There’s more than one way to get ahead in the corporate world. Photo / 123RF
“The best way to get a raise is to apply for a new job,” a media colleague once told me.
He worked for one of New Zealand’s two major television companies. More
his ten-year stint with the company, he courted the competitor’s interest a couple of times.
Each time they cast the bait for more money. And each time, his current employer matched the offer and persuaded him to stay.
When asked if he felt guilty, his response was emphatic: “I’m loyal to anyone who pays me what the market says I’m worth.”
His argument was that most companies were unlikely to give you a raise unless they were pushed in that direction. So they weren’t exactly loyal to him either.
His career advice was always: follow the money.
He didn’t believe it was more important to follow his passion. He always said he could use his extra cash outside of working hours to follow any random passion that caught his eye.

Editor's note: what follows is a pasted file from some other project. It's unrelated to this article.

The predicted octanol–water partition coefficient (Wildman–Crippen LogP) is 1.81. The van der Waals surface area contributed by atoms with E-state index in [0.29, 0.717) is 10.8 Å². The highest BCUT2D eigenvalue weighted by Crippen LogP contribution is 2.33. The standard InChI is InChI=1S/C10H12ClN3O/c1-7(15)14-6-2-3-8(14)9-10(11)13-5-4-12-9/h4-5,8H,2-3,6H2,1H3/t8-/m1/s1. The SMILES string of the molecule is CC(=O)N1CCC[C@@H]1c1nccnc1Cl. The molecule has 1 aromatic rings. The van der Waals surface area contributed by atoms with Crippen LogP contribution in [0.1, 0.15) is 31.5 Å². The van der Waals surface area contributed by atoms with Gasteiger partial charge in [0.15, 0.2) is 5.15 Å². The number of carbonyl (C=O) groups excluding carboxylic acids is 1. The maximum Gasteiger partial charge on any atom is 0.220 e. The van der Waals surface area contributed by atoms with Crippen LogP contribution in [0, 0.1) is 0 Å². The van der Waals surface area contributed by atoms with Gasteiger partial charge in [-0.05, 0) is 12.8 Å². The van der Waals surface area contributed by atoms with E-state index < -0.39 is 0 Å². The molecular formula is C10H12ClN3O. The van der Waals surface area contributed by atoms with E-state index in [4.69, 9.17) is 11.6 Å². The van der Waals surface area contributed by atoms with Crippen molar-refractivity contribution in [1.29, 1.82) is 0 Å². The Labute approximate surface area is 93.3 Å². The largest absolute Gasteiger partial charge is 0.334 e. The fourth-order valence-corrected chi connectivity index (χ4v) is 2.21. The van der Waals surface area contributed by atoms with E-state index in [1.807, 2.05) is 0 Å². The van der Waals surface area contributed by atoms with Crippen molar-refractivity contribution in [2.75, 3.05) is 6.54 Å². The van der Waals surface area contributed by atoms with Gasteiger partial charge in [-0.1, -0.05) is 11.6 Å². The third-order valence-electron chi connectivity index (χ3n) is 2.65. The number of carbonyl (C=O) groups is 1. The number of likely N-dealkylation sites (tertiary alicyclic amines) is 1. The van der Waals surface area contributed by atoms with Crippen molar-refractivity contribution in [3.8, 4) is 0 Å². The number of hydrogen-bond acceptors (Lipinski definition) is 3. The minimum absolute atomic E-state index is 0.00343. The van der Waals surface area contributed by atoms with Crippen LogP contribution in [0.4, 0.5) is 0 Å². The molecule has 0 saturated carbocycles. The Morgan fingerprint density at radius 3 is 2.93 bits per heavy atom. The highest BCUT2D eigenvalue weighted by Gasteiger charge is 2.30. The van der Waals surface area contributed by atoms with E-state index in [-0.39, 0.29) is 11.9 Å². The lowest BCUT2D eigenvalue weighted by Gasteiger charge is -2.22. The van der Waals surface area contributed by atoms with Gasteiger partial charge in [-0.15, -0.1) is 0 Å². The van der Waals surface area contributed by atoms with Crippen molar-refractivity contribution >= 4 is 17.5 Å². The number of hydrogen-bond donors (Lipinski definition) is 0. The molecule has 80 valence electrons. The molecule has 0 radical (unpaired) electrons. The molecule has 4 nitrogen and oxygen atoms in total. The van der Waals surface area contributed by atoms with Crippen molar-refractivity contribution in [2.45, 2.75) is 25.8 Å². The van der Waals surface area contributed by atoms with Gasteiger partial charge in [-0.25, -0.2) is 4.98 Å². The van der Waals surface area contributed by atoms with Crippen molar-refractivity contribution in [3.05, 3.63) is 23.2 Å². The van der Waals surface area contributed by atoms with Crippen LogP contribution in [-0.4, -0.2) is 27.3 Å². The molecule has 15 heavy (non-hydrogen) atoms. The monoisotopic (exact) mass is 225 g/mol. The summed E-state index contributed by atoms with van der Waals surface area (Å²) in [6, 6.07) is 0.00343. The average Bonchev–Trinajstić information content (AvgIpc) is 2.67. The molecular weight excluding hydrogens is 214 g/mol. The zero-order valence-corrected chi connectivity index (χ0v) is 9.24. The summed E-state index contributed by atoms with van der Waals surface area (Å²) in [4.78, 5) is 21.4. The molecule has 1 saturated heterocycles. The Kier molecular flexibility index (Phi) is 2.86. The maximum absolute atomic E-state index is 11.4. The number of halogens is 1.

His strategy may have been brutal and ruthless, but it seemed to work for him, especially when his talents were finally nabbed by a lucrative business outside of the media business.
His experiences also served as a reminder that the counter-offer dance between employers is not limited to creative (passionate) endeavors.
In a recent survey conducted by the Association of Employers and Manufacturers, 40% of the 335 companies that responded said they had been advertising staff for more than six months.
One employer went even further saying, “We eventually find people, but we have to resort to headhunting and poaching staff from other companies.